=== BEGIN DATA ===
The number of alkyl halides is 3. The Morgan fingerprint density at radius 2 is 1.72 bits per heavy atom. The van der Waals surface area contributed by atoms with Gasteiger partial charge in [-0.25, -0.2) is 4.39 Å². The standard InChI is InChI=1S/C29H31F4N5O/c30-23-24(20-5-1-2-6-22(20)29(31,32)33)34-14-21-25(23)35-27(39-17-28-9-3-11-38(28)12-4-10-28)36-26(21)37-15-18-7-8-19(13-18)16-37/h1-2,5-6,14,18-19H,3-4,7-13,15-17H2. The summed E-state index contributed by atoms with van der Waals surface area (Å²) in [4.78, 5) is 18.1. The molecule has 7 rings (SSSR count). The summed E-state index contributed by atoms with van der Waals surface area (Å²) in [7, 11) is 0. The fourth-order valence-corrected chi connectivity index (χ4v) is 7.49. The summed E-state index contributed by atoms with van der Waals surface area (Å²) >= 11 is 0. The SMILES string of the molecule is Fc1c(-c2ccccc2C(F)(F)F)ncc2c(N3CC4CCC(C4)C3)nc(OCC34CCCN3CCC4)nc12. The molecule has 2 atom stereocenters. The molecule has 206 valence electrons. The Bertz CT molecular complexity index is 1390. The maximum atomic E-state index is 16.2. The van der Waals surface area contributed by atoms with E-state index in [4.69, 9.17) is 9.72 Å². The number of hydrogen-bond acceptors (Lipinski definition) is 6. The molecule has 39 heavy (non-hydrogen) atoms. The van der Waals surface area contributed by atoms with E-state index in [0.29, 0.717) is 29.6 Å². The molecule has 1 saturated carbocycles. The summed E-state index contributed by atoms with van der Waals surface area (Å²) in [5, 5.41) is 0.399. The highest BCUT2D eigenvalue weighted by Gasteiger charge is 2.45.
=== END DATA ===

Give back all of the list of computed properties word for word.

The number of alkyl halides is 3. The Morgan fingerprint density at radius 2 is 1.72 bits per heavy atom. The van der Waals surface area contributed by atoms with Gasteiger partial charge in [-0.25, -0.2) is 4.39 Å². The standard InChI is InChI=1S/C29H31F4N5O/c30-23-24(20-5-1-2-6-22(20)29(31,32)33)34-14-21-25(23)35-27(39-17-28-9-3-11-38(28)12-4-10-28)36-26(21)37-15-18-7-8-19(13-18)16-37/h1-2,5-6,14,18-19H,3-4,7-13,15-17H2. The summed E-state index contributed by atoms with van der Waals surface area (Å²) in [4.78, 5) is 18.1. The molecule has 7 rings (SSSR count). The summed E-state index contributed by atoms with van der Waals surface area (Å²) in [7, 11) is 0. The fourth-order valence-corrected chi connectivity index (χ4v) is 7.49. The summed E-state index contributed by atoms with van der Waals surface area (Å²) >= 11 is 0. The SMILES string of the molecule is Fc1c(-c2ccccc2C(F)(F)F)ncc2c(N3CC4CCC(C4)C3)nc(OCC34CCCN3CCC4)nc12. The molecule has 2 atom stereocenters. The molecule has 206 valence electrons. The Bertz CT molecular complexity index is 1390. The maximum atomic E-state index is 16.2. The van der Waals surface area contributed by atoms with E-state index in [4.69, 9.17) is 9.72 Å². The number of hydrogen-bond acceptors (Lipinski definition) is 6. The molecule has 39 heavy (non-hydrogen) atoms. The van der Waals surface area contributed by atoms with E-state index in [0.29, 0.717) is 29.6 Å². The molecule has 1 saturated carbocycles. The summed E-state index contributed by atoms with van der Waals surface area (Å²) in [5, 5.41) is 0.399. The highest BCUT2D eigenvalue weighted by Gasteiger charge is 2.45.